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Cleary Gardens

Space where you can sit and reflect, away from the noise and commotion of the City can be hard to find. One such little oasis is Cleary Gardens, nestling between the busy Queen Victoria Street an Upper Thames Street.

The development of the garden into what we see today dates from the 1980’s when it was landscaped and took the name Cleary Gardens. It was renamed after Chairman of the Metropolitan Public Gardens Association, Fred Cleary. Cleary had championed the planting of trees and the creation of new garden spaces in the City, which got him the nickname ‘Flowering Fred’.

So what was here prior to the garden? It’s probably a good idea to focus on why the gardens came into existence first. Like with a number of open spaces within the City the reason is usually bomb damage sustained during World War Two. This is the case with Cleary Gardens.

Firstly, looking at a modern map, next to an OS map of the area just after the war we can see the layout of the streets that existed then. The last map is the damaged sustained during the war. Blue denotes Damaged beyond repair, while the red and orange denote Badly damaged but repairable. Note the disappearance of Bread Street Hill and Bromley Buildings on the modern map.

This map of 1948 shows the area. The hatched areas are listed on the maps symbols as Ruins. This remained the case until the early 1960s when redevelopment took place. However, the site of todays Cleary Gardens following the war became what was known locally as Joe’s Garden.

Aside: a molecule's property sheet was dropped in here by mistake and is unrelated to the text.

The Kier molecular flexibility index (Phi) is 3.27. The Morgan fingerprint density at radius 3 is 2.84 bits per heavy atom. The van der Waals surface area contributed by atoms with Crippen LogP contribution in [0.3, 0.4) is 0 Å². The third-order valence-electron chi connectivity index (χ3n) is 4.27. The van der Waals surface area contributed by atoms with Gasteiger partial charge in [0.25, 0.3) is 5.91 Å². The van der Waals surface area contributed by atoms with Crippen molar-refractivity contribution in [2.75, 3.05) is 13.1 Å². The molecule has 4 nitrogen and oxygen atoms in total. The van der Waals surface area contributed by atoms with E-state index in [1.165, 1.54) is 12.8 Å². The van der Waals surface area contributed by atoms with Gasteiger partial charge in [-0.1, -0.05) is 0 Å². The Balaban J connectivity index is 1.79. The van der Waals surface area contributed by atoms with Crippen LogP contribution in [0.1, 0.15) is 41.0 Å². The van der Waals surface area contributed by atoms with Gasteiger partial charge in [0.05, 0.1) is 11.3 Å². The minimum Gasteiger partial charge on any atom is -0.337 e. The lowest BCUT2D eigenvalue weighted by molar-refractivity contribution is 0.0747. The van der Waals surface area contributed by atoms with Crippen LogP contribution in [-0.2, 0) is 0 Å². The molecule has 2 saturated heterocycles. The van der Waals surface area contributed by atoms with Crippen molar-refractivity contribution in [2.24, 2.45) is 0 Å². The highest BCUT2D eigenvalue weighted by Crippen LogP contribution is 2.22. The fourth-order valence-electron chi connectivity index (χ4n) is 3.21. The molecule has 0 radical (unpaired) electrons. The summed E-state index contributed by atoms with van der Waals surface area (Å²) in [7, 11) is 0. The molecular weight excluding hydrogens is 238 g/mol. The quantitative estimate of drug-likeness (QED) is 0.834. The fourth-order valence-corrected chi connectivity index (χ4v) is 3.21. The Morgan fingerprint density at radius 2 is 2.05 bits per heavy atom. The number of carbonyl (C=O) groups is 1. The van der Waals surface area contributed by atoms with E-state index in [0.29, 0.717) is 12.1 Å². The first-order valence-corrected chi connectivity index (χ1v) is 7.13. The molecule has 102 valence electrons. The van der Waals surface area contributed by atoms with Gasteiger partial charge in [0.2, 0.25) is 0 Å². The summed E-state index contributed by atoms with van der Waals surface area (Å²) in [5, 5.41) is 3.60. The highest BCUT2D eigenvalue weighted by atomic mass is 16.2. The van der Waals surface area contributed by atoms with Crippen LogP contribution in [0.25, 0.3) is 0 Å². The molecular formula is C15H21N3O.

One of London’s multitude of commuters, a man called Joseph Brandis who travelled into the City every working day took it upon himself to turn this particular bomb site into a garden. During his lunch break he would take mud from the River Thames at Queenhithe and deposit it within the ruins. Once satisfied with the landscaping he then brought soil and plants from his own garden in Walthamstow. So successful was the project, that in 1949, Joe and his garden were rewarded by a visit from Queen Elizabeth (the current Queen’s mother).

So there has been a garden on the site for around 75 years, but what about the pre war site?

Looking at a street directory for 1940 the area has a mixture of businesses.

At the northern end of Cleary Gardens which abuts Queen Victoria Street stood an amalgam of buildings which all seem to have been classed as number 73 Queen Victoria Street. The business which stood on the junction with Huggins Hill was a refreshment room owned by Mrs Mary Morris. The adjoining buildings housed Aylott & Lilly, paper merchants, Crampton & Co, electrical engineers and finally Edward G Davis, Grocer.

The eastern side of todays gardens were home to E H Witham & Son, J T Sapsed and W Bains & Son, the later being an oil and paint merchant, which must have accelerated the fires that raged during the bombing.

The location of Bromley Buildings, which forms the southern boundary of the gardens housed the business of Joseph Brandis who was a boot maker.

Travel back in time some 50 years from the beginning of World War Two and the directories of the 1890s show light industry taking place in the premises based on the footprint of todays gardens. However, one twist is that Mrs Morris’ refreshment room is then the offices of Richard Batchelor who was an Artesian Well engineer.

I wonder if he ever had the slightest idea that his office was sat on top of a Roman bath house, which was excavated during the 1960s redevelopment.

The bath house was cut into the hillside on terraces, which is mirrored by the way Cleary Gardens was laid out some fifteen hundred years later.

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